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Increasing Logistics Complexity Requires Greater Optimization

Today’s supply chains are so complex and change so rapidly that optimization efforts often are overtaken by events, says Mike Comstock of Grand Canal Solutions. Planning needs to become much more dynamic, with analytics adapted to make optimization a continuous process, he says.

The complexity of today’s logistics is overwhelming many companies, says Comstock, senior vice president for customer success at Grand Canal Solutions, which offers a cloud-based supply-chain analytics platform called Optimize.

The difficulty with supply-chain optimization until now has been that access to manufacturing and carrier data has not translated into a good overall view of the interrelationship of all different data sources, Comstock says. “These data sources are so disparate it has been very difficult to see the big picture. By using analytics, we are able to look at the total cost to serve, end to end. Then as we model different approaches and different service levels, we can see how that cost to serve goes up or down. I think more and more companies have to be looking at this because the markets are changing so rapidly,” he says.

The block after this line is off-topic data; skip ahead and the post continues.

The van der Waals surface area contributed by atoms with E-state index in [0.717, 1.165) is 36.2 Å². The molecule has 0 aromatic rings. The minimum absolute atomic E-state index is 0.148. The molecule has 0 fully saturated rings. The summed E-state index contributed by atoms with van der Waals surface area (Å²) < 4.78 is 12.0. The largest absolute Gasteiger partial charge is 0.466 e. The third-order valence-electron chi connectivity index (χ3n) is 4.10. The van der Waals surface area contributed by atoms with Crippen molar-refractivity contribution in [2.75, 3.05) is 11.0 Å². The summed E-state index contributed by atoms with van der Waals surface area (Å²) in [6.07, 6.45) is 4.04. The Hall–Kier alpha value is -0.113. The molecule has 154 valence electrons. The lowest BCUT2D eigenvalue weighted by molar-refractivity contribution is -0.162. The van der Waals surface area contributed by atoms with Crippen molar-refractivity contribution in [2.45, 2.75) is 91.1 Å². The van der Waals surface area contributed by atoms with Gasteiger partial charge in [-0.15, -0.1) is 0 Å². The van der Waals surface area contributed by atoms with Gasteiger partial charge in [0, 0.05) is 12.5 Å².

Comstock says he frequently has noticed that companies make changes and institute processes to address a specific problem, and think they are done. “But the next month everything has changed,” he says. “So you really need to constantly look at your analytics, to constantly look at your costs and service levels because these things constantly change. Even if your business is running at a steady state, there may be changes in the marketplace that afford you better alternatives than when you optimized last time.”

Maintaining stable operations while continually optimizing is a balancing act that companies will need to master, Comstock says. “At any point along the way, no company will ever be fully optimized; there always will be areas of sub-optimization. But the idea is to look at the net effect of current operations compared with a reliable model of what could be, then to actually change and invest in an alternative approach with better payback– not only in money, but in service level and quality,” he says.

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